Bordeaux Varietals and Blends

Trium 2006 Growers’ Cuvée, Rogue Valley • $22 (600 cases)

Given its earthy elegance, one could easily mistake this wine for a classified growth Bordeaux. A blend of 62 percent Merlot, 21 percent Cabernet Sauvignon and 17 percent Cabernet Franc provides the bones. Ripe, fleshy dark cherry fruit, suede-like leather and resolved tannins put the succulently chewy meat on them. And a hint of iron-like minerality augmented by a bit of bottle age ties it all together.

Tillie NV Claret (Aramenta Cellars), Columbia Valley • $25 (250 cases)

Lots of good stuff is stylishly stuffed together into a blend that combines four Bordeaux varietals — Cabernet Sauvignon, Merlot, Cabernet Franc and Malbec. An aromatic perfume announces the well-integrated flavors to follow. Chocolate, spice, butter, cedar, and tobacco are enrobed in a sweet, dark berry base.

Julianna Vineyards 2008 Estate Red, Southern Oregon • $20 (175 cases)

Further evidence that blending may be the way to go with Bordeaux varieties, the Julianna is 58 percent Merlot and 42 percent Cabernet Sauvignon. Various batches aged in American, French and Hungarian oak add to the eclectic credentials of this beautifully balanced, middleweight drinker. A piquantly dusty nose and fresh, tasty red raspberry fruit keep you coming back for more.

Spangler 2007 Cabernet Sauvignon, Southern Oregon • $24 (322 cases)

Jammy mixed red fruit is the upfront, flavor-filled forte of this palate-pleasing Cab. Augmenting the yum factor are lingering hints of licorice and charred mesquite. All in all, a sweet, savory and satisfying example of the grape that made Bordeaux famous.

Maryhill 2006 Proprietor’s Reserve Malbec, Columbia Valley • $25 (459 cases)

Toasty oak marries with clover, alfalfa and dark fruit on the nose, introducing a dense black cherry, plum and currant mouthful complemented by spicy notes. Tasters readily recognized the distinctive difference in this robust red made from a variety that’s finding favor here while being phased out in France.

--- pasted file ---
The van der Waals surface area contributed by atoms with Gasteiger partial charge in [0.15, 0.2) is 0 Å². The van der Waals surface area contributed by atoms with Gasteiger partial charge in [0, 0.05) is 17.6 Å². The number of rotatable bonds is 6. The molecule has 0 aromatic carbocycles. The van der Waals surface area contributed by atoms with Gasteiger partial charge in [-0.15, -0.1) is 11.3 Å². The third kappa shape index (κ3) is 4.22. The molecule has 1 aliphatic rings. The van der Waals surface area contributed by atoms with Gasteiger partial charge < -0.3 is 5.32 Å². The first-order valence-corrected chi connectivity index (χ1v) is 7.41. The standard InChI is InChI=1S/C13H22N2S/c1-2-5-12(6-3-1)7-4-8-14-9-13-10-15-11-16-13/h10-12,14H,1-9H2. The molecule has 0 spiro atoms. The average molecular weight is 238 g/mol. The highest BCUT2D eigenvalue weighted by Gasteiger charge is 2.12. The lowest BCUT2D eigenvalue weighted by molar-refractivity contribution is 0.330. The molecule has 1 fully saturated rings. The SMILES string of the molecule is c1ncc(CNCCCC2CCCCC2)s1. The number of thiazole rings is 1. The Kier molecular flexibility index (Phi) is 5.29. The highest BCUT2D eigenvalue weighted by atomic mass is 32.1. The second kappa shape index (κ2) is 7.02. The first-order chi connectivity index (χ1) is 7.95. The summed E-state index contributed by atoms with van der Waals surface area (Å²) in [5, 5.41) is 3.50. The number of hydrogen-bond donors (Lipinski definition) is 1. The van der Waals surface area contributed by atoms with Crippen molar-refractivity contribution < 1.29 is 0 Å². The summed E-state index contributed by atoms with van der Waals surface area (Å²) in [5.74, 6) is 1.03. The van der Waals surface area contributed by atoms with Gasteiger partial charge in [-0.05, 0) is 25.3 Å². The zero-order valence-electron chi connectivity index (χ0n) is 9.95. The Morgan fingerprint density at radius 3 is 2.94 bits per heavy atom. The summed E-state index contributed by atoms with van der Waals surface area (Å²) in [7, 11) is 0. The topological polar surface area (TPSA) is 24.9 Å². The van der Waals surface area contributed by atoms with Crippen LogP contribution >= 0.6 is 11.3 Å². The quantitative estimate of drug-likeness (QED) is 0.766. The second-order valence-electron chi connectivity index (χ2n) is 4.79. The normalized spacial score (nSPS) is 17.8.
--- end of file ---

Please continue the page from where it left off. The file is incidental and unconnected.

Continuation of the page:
Purple Hands 2008 Oregon Red Wine • $18 (1,000 cases)

Ken Wright’s son, Cody, owns the label and, at the moment, makes just this one wine. A blend of 35 percent Syrah and 50 percent Merlot from Del Rio Vineyard in the Rogue Valley AVA topped off with 15 percent Pinot Noir from Holstein Vineyard in the Dundee Hills AVA seems incongruous at first glance.  However, it may be Oregon’s answer to Rhone, Bordeaux and Burgundy all in one bottle. Loads of pretty, feminine fruit exude cherry, cola, stone fruit and spice.

Carpenter Hill 2006 Tango Red, Rogue Valley • $15 (240 cases)

Lots of bang for the buck with this winning middleweight blend of 78 percent  Merlot and 22 percent Petite Sirah. Berry and spice aromas are immediately seductive. Bright, sweet dark fruit flavors follow. A hint of dried brown sugar lends length to the finish.

Spangler 2008 Cabernet Franc, Southern Oregon • $24 (393 cases)

Color density typifies the variety and flavor depth makes the best of it in this big, bold example of the Bordeaux grape that’s showing it doesn’t have to play second fiddle to its higher profile kin — Cabernet Sauvignon and Merlot. The cola here is more Dr. Pepper than Coke and the chocolate is more buttery than cocoa. Italian plums and tangy green tannins add dimension to the total taste experience of this well-balanced wine.

Anna Maria 2004 (Valley View) Merlot, Rogue Valley • $24 (1,100 cases)

Maturing fruit flavor profile exudes a soft mouthfeel, featuring cola, anise and a sweet buttery-smooth finish reminiscent of baked applesauce. Supple tannins and solid structure complete a harmoniously balanced whole.

The Oregon Wine Press tasting panel has selected the above wines based on overall quality and value within their respective categories. To the best of our knowledge, they are currently available in the retail marketplace, but a call to the winery or your favorite wine merchant will best determine where they may be purchased. The above wines have met the following criteria: (1) produced by an Oregon winery; (2) retail price up to $30 per 375 ml bottle for Pinot Noir and $25 per 750 ml bottle for all other varieties and blends; (3) currently available to consumers. Recommended wines were selected using a double-blind method and a 20-point ranking system for appearance, aroma, taste, balance and finish. 

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